Our Opinion: Trash action better than trash talking
The mayor's proposal, which she unveiled at the November 21 City Council meeting (Eagle, November 24) for a new ordinance addressing trash pickup is not revolutionary, nor is it untested. In fact, collection using standardized containers is already working successfully in 145 communities in Massachusetts, including several in Berkshire County. By using two standard totes per household, one for regular trash and a larger one for recycling, the city can save six-figure sums through greater efficiency and reduction of waste, and alleviate blight resulting from windblown trash originating from torn or open trash bags. That sorry spectacle does harm to a city that is trying to attract business and residents to address a population loss.
As with any "new" idea in Pittsfield there is blow-back from those who abhor change of any kind to the status quo. One of the legitimate questions raised by councilors and the general public involves how many gallons the pails should hold. Then there are worries about high up-front costs associated with buying the totes, estimated at $1.3 million, and illegal dumping as trash producers balk at the idea of buying extra overflow bags at a set price.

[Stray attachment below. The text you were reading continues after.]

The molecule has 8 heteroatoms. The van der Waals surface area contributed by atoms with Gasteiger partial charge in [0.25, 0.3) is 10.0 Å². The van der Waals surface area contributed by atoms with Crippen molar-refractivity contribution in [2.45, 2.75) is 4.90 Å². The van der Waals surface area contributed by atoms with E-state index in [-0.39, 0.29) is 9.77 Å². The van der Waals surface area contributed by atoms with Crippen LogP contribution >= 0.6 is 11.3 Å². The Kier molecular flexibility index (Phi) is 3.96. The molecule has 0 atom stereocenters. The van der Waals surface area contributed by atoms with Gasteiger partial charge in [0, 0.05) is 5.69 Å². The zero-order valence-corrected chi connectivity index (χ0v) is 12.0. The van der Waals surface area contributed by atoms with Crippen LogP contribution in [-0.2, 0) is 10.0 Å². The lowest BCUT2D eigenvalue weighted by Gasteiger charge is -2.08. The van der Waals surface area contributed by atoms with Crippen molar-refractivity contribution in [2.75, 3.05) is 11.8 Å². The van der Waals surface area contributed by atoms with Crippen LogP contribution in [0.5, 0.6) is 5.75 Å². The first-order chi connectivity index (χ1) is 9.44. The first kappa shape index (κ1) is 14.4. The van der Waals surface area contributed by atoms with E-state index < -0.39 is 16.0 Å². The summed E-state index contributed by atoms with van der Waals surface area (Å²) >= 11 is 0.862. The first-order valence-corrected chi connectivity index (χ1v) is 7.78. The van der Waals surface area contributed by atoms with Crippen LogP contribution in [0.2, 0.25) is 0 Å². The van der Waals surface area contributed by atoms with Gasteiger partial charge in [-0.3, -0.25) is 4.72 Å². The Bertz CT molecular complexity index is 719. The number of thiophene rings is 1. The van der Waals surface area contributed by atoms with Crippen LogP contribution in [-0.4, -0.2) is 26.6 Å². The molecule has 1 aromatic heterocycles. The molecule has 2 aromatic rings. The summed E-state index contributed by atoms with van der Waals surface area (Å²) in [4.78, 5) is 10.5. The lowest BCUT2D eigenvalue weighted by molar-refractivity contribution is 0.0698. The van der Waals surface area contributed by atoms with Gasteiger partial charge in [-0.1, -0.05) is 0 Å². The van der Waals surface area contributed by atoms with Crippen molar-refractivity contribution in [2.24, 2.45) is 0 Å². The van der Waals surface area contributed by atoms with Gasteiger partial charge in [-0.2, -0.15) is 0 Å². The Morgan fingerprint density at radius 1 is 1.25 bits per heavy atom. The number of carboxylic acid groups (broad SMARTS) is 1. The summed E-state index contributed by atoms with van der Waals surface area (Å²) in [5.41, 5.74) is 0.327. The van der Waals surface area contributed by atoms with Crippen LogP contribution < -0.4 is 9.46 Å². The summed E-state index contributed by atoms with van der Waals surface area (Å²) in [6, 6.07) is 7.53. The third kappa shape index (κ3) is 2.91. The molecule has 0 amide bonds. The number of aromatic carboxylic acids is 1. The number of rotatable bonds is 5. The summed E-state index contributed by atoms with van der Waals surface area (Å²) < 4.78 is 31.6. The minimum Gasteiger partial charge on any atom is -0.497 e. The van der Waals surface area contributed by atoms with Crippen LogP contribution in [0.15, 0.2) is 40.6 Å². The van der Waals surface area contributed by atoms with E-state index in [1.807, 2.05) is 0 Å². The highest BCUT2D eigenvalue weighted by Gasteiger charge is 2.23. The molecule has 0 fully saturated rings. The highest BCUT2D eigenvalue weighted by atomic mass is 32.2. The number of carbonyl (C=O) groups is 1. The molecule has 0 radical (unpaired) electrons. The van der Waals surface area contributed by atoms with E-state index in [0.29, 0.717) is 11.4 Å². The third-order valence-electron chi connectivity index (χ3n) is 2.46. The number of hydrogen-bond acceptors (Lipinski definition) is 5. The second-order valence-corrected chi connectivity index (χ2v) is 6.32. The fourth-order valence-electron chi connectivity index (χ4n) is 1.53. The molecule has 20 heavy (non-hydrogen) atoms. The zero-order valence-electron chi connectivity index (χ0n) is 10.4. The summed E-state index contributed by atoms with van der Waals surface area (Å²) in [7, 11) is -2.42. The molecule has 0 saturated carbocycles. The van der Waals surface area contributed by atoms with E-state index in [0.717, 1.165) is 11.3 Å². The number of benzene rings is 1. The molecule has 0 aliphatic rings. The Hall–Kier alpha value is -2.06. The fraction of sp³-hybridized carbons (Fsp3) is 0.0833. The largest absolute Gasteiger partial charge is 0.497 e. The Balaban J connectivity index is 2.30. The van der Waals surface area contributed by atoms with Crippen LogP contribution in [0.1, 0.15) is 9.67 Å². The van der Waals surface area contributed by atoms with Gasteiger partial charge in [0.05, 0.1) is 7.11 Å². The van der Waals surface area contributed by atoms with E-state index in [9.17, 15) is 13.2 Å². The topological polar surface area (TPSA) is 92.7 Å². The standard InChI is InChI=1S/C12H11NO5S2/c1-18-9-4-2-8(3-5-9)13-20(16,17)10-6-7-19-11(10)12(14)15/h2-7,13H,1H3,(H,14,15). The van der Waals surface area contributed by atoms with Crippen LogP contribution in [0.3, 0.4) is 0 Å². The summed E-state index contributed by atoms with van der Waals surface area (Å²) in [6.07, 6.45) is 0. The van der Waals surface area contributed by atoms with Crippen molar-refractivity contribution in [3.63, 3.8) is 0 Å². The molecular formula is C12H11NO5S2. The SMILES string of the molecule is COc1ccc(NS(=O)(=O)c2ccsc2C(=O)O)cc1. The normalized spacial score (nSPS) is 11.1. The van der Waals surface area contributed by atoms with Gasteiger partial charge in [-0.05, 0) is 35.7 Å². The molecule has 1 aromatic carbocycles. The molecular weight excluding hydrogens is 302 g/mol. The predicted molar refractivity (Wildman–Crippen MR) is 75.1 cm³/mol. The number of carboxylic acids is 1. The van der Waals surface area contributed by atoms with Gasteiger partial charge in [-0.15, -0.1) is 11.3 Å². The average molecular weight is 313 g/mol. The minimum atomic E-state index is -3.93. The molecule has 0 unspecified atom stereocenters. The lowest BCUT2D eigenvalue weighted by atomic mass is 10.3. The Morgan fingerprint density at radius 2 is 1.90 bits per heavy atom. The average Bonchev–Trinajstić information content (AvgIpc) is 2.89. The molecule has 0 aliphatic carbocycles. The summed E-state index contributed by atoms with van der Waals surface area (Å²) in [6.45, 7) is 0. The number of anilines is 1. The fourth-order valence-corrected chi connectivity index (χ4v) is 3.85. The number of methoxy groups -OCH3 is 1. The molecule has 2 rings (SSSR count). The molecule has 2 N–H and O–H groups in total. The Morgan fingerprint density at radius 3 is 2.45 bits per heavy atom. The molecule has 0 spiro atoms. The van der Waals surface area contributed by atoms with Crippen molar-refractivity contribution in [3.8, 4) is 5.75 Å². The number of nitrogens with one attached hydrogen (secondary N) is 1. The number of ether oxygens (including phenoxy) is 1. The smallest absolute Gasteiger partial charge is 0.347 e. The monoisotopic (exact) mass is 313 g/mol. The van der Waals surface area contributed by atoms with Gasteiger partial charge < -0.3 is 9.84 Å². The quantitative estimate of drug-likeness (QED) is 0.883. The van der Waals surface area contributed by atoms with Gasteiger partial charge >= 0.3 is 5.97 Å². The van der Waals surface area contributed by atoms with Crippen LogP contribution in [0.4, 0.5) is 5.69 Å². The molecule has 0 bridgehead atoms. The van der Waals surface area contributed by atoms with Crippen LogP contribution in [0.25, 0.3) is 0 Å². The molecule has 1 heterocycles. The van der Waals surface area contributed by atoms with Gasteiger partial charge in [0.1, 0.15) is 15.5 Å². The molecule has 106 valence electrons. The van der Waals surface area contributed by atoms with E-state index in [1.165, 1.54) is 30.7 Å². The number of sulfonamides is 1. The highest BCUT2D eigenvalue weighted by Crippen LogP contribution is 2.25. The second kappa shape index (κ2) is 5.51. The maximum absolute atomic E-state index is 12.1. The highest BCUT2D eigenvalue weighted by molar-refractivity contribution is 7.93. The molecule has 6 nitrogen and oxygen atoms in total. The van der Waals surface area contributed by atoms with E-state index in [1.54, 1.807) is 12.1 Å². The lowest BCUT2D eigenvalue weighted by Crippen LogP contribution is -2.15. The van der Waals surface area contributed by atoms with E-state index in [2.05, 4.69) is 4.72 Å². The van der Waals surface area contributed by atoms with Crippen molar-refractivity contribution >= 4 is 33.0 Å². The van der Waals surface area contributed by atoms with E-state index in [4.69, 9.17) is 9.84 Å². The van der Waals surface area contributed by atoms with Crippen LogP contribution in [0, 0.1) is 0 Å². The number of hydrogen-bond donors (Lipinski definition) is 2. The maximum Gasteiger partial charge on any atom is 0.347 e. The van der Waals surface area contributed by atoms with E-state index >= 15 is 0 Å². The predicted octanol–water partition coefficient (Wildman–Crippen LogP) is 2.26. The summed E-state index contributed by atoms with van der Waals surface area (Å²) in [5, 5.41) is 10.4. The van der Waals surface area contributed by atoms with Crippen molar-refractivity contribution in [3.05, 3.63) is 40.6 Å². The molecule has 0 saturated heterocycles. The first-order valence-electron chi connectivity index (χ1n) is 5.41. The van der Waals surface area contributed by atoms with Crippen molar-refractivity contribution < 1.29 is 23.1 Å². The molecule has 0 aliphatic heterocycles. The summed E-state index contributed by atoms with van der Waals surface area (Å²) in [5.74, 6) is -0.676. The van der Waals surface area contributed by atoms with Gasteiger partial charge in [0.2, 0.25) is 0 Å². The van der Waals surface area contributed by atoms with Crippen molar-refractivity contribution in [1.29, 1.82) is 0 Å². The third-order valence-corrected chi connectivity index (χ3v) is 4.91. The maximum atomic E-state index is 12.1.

These are all genuine issues to be resolved, as they have been in other communities, not excuses for delay or inaction. At this past Tuesday's City Council meeting, the entire subject was tabled by one councilor invoking a charter objection. Excuses like needing to hear more from constituents before doing acting are dilatory tactics designed to avoid the responsibility that these officials were elected to take. The trash can has likely been kicked down the road to January at the earliest.
What the residents of Pittsfield need, besides modernizing a system that currently hauls unlimited trash at low efficiency and high cost, is further education on the topic. Taxpayers are currently financing unlimited trash pickup, including furniture and other bulky items, which is costly and labor-intensive, as Finance Director Matt Kerwood explained to the City Council. This is unfair to the small trash producers who are subsidizing larger ones. After the initial expense, the city could save $150,000 or more annually depending on the amount of solid waste is reduced.
"Hand-wringing around these issues will not solve our problems," warned Mayor Tyer, and unfortunately hand-wringing around issues has paralyzed the city in the past. Indications are that this is already happening with the proposed institution of a beneficial new trash system that does not involve reinventing the wheel. Councilors should go beyond merely talking trash and do something about the problem, and the sooner the better.
TALK TO US
If you'd like to leave a comment (or a tip or a question) about this story with the editors, please email us. We also welcome letters to the editor for publication; you can do that by filling out our letters form and submitting it to the newsroom.